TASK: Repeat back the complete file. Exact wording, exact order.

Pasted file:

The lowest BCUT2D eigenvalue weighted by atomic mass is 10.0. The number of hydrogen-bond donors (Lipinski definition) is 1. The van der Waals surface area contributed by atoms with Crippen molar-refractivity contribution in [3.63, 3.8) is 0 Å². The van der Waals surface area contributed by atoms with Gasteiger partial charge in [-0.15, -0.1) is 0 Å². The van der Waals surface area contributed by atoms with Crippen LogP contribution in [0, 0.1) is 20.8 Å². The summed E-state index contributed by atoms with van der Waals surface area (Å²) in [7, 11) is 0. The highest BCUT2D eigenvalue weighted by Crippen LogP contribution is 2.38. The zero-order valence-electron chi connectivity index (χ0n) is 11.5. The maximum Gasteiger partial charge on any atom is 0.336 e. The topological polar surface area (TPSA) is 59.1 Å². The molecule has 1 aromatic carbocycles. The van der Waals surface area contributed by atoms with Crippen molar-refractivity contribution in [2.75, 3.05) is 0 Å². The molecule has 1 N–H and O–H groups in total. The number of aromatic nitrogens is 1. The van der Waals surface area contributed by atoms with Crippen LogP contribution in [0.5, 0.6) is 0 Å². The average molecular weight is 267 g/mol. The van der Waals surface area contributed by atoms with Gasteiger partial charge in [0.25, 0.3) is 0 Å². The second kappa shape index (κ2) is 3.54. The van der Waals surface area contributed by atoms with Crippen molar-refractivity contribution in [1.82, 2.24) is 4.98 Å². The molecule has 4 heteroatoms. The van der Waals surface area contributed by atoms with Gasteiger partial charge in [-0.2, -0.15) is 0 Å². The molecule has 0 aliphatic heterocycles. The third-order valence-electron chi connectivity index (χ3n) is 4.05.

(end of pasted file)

The lowest BCUT2D eigenvalue weighted by atomic mass is 10.0. The number of hydrogen-bond donors (Lipinski definition) is 1. The van der Waals surface area contributed by atoms with Crippen molar-refractivity contribution in [3.63, 3.8) is 0 Å². The van der Waals surface area contributed by atoms with Gasteiger partial charge in [-0.15, -0.1) is 0 Å². The van der Waals surface area contributed by atoms with Crippen LogP contribution in [0, 0.1) is 20.8 Å². The summed E-state index contributed by atoms with van der Waals surface area (Å²) in [7, 11) is 0. The highest BCUT2D eigenvalue weighted by Crippen LogP contribution is 2.38. The zero-order valence-electron chi connectivity index (χ0n) is 11.5. The maximum Gasteiger partial charge on any atom is 0.336 e. The topological polar surface area (TPSA) is 59.1 Å². The molecule has 1 aromatic carbocycles. The van der Waals surface area contributed by atoms with Crippen molar-refractivity contribution in [2.75, 3.05) is 0 Å². The molecule has 1 N–H and O–H groups in total. The number of aromatic nitrogens is 1. The van der Waals surface area contributed by atoms with Crippen LogP contribution in [0.5, 0.6) is 0 Å². The average molecular weight is 267 g/mol. The van der Waals surface area contributed by atoms with Gasteiger partial charge in [0.25, 0.3) is 0 Å². The second kappa shape index (κ2) is 3.54. The van der Waals surface area contributed by atoms with Crippen molar-refractivity contribution in [1.82, 2.24) is 4.98 Å². The molecule has 4 heteroatoms. The van der Waals surface area contributed by atoms with Gasteiger partial charge in [-0.2, -0.15) is 0 Å². The molecule has 0 aliphatic heterocycles. The third-order valence-electron chi connectivity index (χ3n) is 4.05.